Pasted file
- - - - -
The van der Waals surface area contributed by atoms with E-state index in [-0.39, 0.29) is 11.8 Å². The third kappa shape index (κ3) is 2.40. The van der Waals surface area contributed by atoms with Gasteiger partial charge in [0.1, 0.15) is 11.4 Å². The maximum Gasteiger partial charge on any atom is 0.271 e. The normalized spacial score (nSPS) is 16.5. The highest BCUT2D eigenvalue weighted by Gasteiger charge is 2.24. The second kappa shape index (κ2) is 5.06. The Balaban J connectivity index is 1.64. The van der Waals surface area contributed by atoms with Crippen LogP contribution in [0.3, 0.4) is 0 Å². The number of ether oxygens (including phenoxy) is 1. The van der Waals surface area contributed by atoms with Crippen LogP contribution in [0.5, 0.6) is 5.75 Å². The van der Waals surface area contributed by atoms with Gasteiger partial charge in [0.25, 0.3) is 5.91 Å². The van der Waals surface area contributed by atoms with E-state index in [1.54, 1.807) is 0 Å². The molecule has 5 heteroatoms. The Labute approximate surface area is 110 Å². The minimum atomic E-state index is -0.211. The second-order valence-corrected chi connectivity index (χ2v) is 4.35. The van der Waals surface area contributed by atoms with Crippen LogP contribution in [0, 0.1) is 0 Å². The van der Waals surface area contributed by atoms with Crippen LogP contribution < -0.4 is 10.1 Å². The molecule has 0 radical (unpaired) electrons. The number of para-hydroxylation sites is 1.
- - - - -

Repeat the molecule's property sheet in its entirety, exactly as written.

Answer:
The van der Waals surface area contributed by atoms with E-state index in [-0.39, 0.29) is 11.8 Å². The third kappa shape index (κ3) is 2.40. The van der Waals surface area contributed by atoms with Gasteiger partial charge in [0.1, 0.15) is 11.4 Å². The maximum Gasteiger partial charge on any atom is 0.271 e. The normalized spacial score (nSPS) is 16.5. The highest BCUT2D eigenvalue weighted by Gasteiger charge is 2.24. The second kappa shape index (κ2) is 5.06. The Balaban J connectivity index is 1.64. The van der Waals surface area contributed by atoms with Crippen LogP contribution in [0.3, 0.4) is 0 Å². The number of ether oxygens (including phenoxy) is 1. The van der Waals surface area contributed by atoms with Crippen LogP contribution in [0.5, 0.6) is 5.75 Å². The van der Waals surface area contributed by atoms with Gasteiger partial charge in [0.25, 0.3) is 5.91 Å². The van der Waals surface area contributed by atoms with E-state index in [1.54, 1.807) is 0 Å². The molecule has 5 heteroatoms. The Labute approximate surface area is 110 Å². The minimum atomic E-state index is -0.211. The second-order valence-corrected chi connectivity index (χ2v) is 4.35. The van der Waals surface area contributed by atoms with Crippen LogP contribution in [0, 0.1) is 0 Å². The van der Waals surface area contributed by atoms with Crippen LogP contribution < -0.4 is 10.1 Å². The molecule has 0 radical (unpaired) electrons. The number of para-hydroxylation sites is 1.